# Given a continuous time signal, does the minimum Nyquist sampling rate depend on the choice of the set of basis functions?

This is my first question on a StackExchange.
When the basis functions to represent a signal are chosen as $e^{j\omega t}$ such as in a continuous-time Fourier transform then the sample rate $f_\text{s}$ must be more than twice the maximum frequency taken by the chosen continuous time signal. Two questions:

1. Is it possible to get a Nyquist sampling rate less (I doubt) or more than this by choosing a different basis set? I understand that "frequency" itself may no longer be well defined, so basically: would it be possible to choose a set where one could afford to sample at a higher/lower rate without loss.

2. If yes, is there some reasoning behind how the set was chosen? Any theory/references would be appreciated.

Would be glad to clarify any doubts/inconsistencies.

In the most general case, if you want to sample a continuous-time signal without loss of information, the minimum sampling rate is independent of any choice basis functions. The faster the signal changes with respect to the independent variable (which doesn't need to be time), the faster you have to sample. And if the signal is not band-limited or if it can't be parameterized in some other way, sampling will be lossy.

Note, however, that the (Nyquist-Shannon) sampling theorem is only a sufficient criterion for sampling a continuous-time signal without loss of information. In general you have to choose the sampling frequency greater than twice the highest frequency component in the signal. However, under certain conditions you can get away with sampling at a lower rate.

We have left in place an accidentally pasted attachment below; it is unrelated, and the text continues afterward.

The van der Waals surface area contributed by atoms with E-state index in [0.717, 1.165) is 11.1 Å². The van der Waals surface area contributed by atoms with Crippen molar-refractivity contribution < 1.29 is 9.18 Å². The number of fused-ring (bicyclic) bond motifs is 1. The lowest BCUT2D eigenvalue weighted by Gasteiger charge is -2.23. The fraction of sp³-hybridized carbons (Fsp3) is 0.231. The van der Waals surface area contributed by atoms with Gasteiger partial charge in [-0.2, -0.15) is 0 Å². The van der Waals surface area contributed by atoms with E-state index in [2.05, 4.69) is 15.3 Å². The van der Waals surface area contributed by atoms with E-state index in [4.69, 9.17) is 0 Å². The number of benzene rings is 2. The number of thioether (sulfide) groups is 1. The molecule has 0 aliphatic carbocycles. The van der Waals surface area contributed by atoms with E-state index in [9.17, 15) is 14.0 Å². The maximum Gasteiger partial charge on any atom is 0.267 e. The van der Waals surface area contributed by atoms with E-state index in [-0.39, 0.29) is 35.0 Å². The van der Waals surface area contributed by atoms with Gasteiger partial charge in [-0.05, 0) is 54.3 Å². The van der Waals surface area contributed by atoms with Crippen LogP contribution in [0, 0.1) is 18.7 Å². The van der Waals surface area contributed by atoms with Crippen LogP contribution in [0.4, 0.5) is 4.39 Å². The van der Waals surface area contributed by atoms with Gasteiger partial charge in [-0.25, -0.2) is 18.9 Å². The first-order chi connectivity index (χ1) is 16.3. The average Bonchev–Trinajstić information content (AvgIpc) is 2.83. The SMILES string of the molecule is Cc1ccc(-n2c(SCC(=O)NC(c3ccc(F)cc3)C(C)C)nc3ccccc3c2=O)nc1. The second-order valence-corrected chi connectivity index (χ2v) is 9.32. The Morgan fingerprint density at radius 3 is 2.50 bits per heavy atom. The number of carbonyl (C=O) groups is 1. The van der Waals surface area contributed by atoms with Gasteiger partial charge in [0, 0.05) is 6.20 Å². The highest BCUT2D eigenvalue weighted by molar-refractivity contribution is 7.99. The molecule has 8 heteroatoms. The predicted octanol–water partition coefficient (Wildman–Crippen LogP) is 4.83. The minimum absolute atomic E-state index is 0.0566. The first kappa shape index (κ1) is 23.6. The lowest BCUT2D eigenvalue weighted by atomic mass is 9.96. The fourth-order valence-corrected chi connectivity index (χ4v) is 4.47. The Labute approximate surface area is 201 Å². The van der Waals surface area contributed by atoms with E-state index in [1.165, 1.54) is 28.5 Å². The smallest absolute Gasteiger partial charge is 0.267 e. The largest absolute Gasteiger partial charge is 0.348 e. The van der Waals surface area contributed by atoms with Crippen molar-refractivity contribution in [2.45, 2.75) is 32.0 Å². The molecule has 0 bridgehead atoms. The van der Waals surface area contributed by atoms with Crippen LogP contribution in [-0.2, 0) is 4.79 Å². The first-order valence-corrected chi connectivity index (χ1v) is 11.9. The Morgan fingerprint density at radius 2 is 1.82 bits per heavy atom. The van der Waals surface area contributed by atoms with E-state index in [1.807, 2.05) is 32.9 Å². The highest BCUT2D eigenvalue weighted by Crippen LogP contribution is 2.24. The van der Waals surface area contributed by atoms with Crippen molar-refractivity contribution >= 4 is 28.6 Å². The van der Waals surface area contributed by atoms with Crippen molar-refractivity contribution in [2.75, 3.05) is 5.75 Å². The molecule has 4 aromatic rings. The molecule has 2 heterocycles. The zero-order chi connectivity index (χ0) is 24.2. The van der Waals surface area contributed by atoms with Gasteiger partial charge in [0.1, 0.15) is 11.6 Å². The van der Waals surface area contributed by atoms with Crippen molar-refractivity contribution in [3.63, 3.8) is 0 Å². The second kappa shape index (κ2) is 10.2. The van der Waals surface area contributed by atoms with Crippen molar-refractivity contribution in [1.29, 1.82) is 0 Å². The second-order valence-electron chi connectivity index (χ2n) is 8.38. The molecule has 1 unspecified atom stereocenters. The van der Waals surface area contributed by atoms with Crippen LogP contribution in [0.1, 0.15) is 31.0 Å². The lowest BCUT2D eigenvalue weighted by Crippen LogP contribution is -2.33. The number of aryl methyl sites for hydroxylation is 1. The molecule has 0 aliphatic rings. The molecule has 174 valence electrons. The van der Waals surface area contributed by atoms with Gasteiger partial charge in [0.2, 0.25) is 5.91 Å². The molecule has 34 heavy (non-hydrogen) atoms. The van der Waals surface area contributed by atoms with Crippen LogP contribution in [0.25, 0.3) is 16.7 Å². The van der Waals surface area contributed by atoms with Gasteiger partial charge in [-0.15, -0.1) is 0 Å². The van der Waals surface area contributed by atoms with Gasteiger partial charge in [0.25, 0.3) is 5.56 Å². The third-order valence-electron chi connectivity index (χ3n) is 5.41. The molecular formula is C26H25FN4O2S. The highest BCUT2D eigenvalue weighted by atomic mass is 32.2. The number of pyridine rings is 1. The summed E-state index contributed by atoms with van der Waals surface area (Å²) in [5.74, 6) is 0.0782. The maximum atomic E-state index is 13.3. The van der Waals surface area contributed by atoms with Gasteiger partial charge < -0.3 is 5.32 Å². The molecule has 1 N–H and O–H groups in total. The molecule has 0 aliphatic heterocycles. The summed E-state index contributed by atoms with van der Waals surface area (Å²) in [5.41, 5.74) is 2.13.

One example are bandpass signals, which can often be sampled at rates much lower than their highest frequency, especially if their bandwidth is small compared to their center frequency. But note that it is generally not sufficient to sample at a rate equal to twice the signal's bandwidth. See this answer for more details on bandpass sampling.

Another special case are sparse signals. The sparsity can be exploited to represent these signals with fewer samples than required by the sampling theorem. The corresponding technique is called compressed sensing.

In general, if a given signal has a "finite rate of innovation (FRI)" (such signals are called "FRI-signals"), they can be sampled at or above their rate of innovation. This subject treated in this important paper.

I also recommend reading this overview paper: Sampling - 50 Years After Shannon.

• Would bandpass signals be considered sparse in the frequency domain? But you can also have signals that are sparse in some other domain? – endolith Jun 15 '16 at 14:49
• @endolith: Yes (to both questions). Sparsity in other domains can be taken advantage of. As long as the signal has a "finite rate of innovation" (FRI signals), they can be sampled (at or above their rate of innovation). – Matt L. Jun 15 '16 at 15:14
• What's the simplest example of a different domain (not time or frequency) that a signal can be sparse in? (I've been trying and failing to understand compressed sensing for a while.) – endolith Jun 15 '16 at 15:37
• @endolith: In the general sense I think "sparse" is most naturally interpreted as "parametric", e.g., a sparse signal can be given by $$s(t)=\sum_ka_k\phi(t-kT)$$ where $\phi(t)$ is orthogonal to its shifted versions (by multiples of $T$). – Matt L. Jun 15 '16 at 16:10
• "FRI signals". that's a semantic i hadn't heard of before. – robert bristow-johnson Jun 16 '16 at 3:59